The Miami-Dade County State’s Attorney just lost a major ruling in front of the Supreme Court.
The Supreme Court declined to review McDonough vs. Fernandez-Rundle, the landmark appellate case which Katherine Fernandez-Rundle lost last year, that affirms citizens rights to surreptitiously record the police in the state of Florida. It is case 17–1034 on the Supreme Court docket.
“Justice has clearly been served in this case,” says Dr. Eric McDonough, the plaintiff.
Dr. Eric McDonough became a plaintiff against the Miami-Dade State Attorney when he surreptitiously recorded a meeting with the City of Homestead’s Chief of Police Alexander Rolle to file an internal affairs complaint after one of his officers, Alejandro Murguido, arrested him in retaliation for filing an earlier complaint.
He published his meeting with Chief Rolle online leading Rundle to send him a letter threatening prosecution, which gave him standing to sue.
“It proves again that a citizen can fight city hall and win, even against the overwhelming resources of the 300 lawyers at the Miami-Dade state attorney’s office,” says McDonough, “and the Florida Attorney General’s office.”
“We are pleased that the Supreme Court denied certiorari review in this case.” said Amir H. Ali, the Georgetown law professor who represented McDonough at the Supreme Court on behalf of the MacArthur Justice Center in Washington, D.C.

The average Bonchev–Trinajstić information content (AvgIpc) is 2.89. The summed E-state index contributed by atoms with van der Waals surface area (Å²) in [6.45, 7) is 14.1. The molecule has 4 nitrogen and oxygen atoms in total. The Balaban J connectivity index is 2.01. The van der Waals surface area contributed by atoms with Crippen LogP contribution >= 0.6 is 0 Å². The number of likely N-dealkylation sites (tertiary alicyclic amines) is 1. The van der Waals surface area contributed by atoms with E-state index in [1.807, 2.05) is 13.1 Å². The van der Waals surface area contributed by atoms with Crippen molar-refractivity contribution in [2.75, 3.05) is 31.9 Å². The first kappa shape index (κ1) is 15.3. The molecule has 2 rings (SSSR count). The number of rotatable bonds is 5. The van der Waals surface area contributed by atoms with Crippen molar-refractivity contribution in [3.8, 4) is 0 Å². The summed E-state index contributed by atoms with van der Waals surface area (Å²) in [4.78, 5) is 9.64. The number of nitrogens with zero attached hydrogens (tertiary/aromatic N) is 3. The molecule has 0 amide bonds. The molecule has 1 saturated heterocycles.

“We look forward to a prompt resolution in the district court,” says Ali, “based on the 11th Circuit Court of Appeals decision.”
More importantly, the recording of Chief Rolle can be used against him in Dr. McDonough’s pending complaint that led to an Florida Department of Law Enforcement (FDLE) investigation and in any civil matter.
He’s not the only one impacted by today’s ruling.
“The Miami-Dade State Attorney, Mrs. Fernandez-Rundle, sent a similar prosecution letter to then-Miami Herald journalist Jim DeFede in 2005,” says Dr. McDonough, who writes online under the pen name ‘Doc Justice’ and on his widely followed Facebook page, True Homestead.
DeFede is a journalist at Miami’s CBS 4 TV station today.
“Public officials under Florida law have no expectation of privacy and under the state’s wiretapping law, it cannot apply to recording them, including the police, ” says Dr. McDonough who recorded Rolle inside his office at the police station, “therefore DeFede’s case falls under the same body of law, meaning that he was dismissed from his job, and criminally investigated by that same office for a felony, without any basis in the law whatsoever.”
Now, the case will return to the 11th district federal court in downtown Miami, Florida.
The trial court will have to issue a new ruling on the plaintiff’s original motion for summary judgement in Dr. McDonough’s civil rights lawsuit, which incorporates the appeals court’s decision.
“Now that they’ve taken it to the Supreme Court,” he says, “the decision will be published, and it has become the law of the land here in Florida. You are now free to secretly record the police, as long as they’re performing their official duties.”